I knew a rich, lonely man who owned an old oil painting. Late in his life, he decided that the portrait might be a Rembrandt. The funny thing was, the more the rich man paid for his expert opinion, the more likely the “expert” was to say: darned if it couldn’t be a Rembrandt. Once the man died, however, the art world conceded it was junk. You can always pay to hear what you want to hear. That‘s what the county’s been doing, too.
This kind of consultant complicity has — one can only hope — maxed out with the collapse of Enron Corp. and its justly moribund accountants, Arthur Andersen. “Give ‘em what they want and the check’s sure to clear” was the consensus of the day, with no real thought to where this might ultimately lead.
But the old man and his picture and even Enron and Andersen are private-sector follies. Where does a legislative body, elected to represent 10 million people, get off hiring or otherwise squeezing acceptance of its legal blunders out of its vassals?
As noted above, there are virtually no independent checks on the board. We know about how that system is supposed to work in Washington. Even down at City Hall, the controller watches the council, which watches the mayor, who watches the controller. But experience suggests that, to turn the heads of the five little queens and kings down at the Hall of Administration, you usually have to muster out the state Legislature or the U.S. District Court.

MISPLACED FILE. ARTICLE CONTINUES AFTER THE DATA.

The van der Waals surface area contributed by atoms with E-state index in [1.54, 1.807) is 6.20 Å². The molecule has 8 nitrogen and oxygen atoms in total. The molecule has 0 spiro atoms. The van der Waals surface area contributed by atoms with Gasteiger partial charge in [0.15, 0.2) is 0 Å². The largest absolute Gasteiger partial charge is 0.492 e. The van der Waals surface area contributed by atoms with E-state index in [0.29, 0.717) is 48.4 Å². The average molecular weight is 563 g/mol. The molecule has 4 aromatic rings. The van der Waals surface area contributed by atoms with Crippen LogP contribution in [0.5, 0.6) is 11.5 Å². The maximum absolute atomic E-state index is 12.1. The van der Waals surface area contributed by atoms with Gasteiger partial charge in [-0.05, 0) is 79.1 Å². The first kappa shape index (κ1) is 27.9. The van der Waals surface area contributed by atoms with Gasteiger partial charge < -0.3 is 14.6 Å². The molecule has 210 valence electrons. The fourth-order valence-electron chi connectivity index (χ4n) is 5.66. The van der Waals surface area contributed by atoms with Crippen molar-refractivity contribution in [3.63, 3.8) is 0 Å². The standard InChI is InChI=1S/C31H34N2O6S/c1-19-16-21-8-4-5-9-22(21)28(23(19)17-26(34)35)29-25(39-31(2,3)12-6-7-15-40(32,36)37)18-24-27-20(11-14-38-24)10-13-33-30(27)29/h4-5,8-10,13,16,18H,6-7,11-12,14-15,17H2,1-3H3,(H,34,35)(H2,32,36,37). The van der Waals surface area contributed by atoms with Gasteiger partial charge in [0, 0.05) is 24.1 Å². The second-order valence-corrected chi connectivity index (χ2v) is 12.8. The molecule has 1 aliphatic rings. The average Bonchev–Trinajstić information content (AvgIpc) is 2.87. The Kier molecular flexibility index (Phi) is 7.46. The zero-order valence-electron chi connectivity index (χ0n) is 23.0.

Which is why it‘s impressive that this current critical attack remains so much a grassroots operation. Attorney Terry Francke, speaking at last week’s board meeting for the California Sunshine Coalition, made a potent case for stronger laws than the extant (and so far, rarely enforced) Ralph M. Brown Act: He spoke in favor of a new county sunshine law, proposed by the Los Angeles Sunshine Coalition and mentioned here last month. But he also perforated the board flunkies‘ legalistic arguments for the board’s actions: Even under existing law, he said, there had been many violations — then and later. Certainly, the December outrages violated standing laws, and so, for that matter, did the vague description of the closed-session meeting, which did not provide the legally required details for the session. It simply called the item a discussion of “personnel” matters.